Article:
Over in Maeve’s storyline, the machine-mind controlling Host takes on Serac’s mission to go find and stop Dolores. Serac is not a very good person, clearly, but he’s out to save the world, or at least says so and seems genuinely to believe, thanks to his Incite machine, Rehoboam, that Dolores will end the world if she isn’t stopped.
Maeve makes her way to the Yakuza that Dolores has enlisted to help her and comes face to face with Musashi. Only he isn’t Musashi at all, though he pretends to be at first. Musashi is Dolores! There’s a fight and Maeve is killed, though I suspect there must be some backup of her at Serac’s estate. Maeve can’t be dead-dead, right?
In the final storyline, Hale visits the Man in Black. William has seen better days. His place is a pig-sty. He’s drinking like a fish. He keeps seeing visions of his daughter, who he murdered last season. She taunts him. She never let’s him be.
Hale tells William to clean up. They need to go talk to the board about the hostile takeover. But it’s all a trap. She’s taking him to have him committed and tossed into a mental facility. She tricks him, revealing that she is in fact Dolores at just the right moment. He tries to go after her and she acts terrified. He’s ranting on about how she isn’t really Hale and the men—who turn out to be from the asylum—need no convincing that he’s unhinged. They drug him, and while they’re not looking Charlotte needles him with something else. What could it be?
In the final scene Dolores, garbed in her old park dress, visits William in his cell. They talk and she tells him to ask her the question he wants to ask her. “Am I me?” he whispers.
“Welcome to the end of the game,” she replies. And then she’s gone. Was she ever there? William, his face a maze of wrinkles, sits alone and stares off into nothing.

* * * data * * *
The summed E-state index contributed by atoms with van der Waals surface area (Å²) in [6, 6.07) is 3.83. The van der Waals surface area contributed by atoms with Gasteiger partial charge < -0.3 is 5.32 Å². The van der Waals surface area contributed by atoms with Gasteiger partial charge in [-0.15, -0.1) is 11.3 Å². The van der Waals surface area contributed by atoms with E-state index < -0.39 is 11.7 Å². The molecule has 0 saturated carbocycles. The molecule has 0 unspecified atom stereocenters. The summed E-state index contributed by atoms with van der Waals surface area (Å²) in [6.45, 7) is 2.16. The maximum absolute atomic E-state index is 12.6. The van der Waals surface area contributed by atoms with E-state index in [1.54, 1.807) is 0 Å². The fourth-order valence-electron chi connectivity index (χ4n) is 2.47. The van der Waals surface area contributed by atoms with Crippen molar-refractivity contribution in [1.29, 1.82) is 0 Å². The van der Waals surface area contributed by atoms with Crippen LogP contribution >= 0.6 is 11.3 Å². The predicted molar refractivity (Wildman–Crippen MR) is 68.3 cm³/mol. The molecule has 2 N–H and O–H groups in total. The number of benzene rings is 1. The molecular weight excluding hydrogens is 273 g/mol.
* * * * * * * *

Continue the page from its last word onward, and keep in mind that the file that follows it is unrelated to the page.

So what does this mean? Is William a Host? Is he just crazy, imagining things? Was he once real and after his body died, he was put into a Host version of himself? That seems like the most sensible theory, but I wonder.
Why did he kill his daughter? Just because he thought she was a Host isn’t really reason enough. It wasn’t necessary, unless it was part of his Narrative. Unless he never had a choice in any of this.
I’m not sure and I’m not sure whether I care that much, the way I used to care about this show’s mysteries and the answers it gave us to Big Questions. Dolores found the center of the maze at the end of Season 1 and that was a pretty good way to wrap up the story. Quite brilliant, actually. Everything since has been just fine but not the same. An after-thought, in so many ways.
I can’t really say yet whether or not I like Season 3. It’s interesting and exciting at times. The cool, silent self-driving cars and all the high-tech trappings of the “real world” are neat. But Dolores’s journey felt complete at the end of Season 1 and ever since she’s become a one-note character. Hale/Dolores is far more interesting now as she struggles with her two identities. I wonder, does Connells/Dolores also struggle? Or was he just the right fit for her?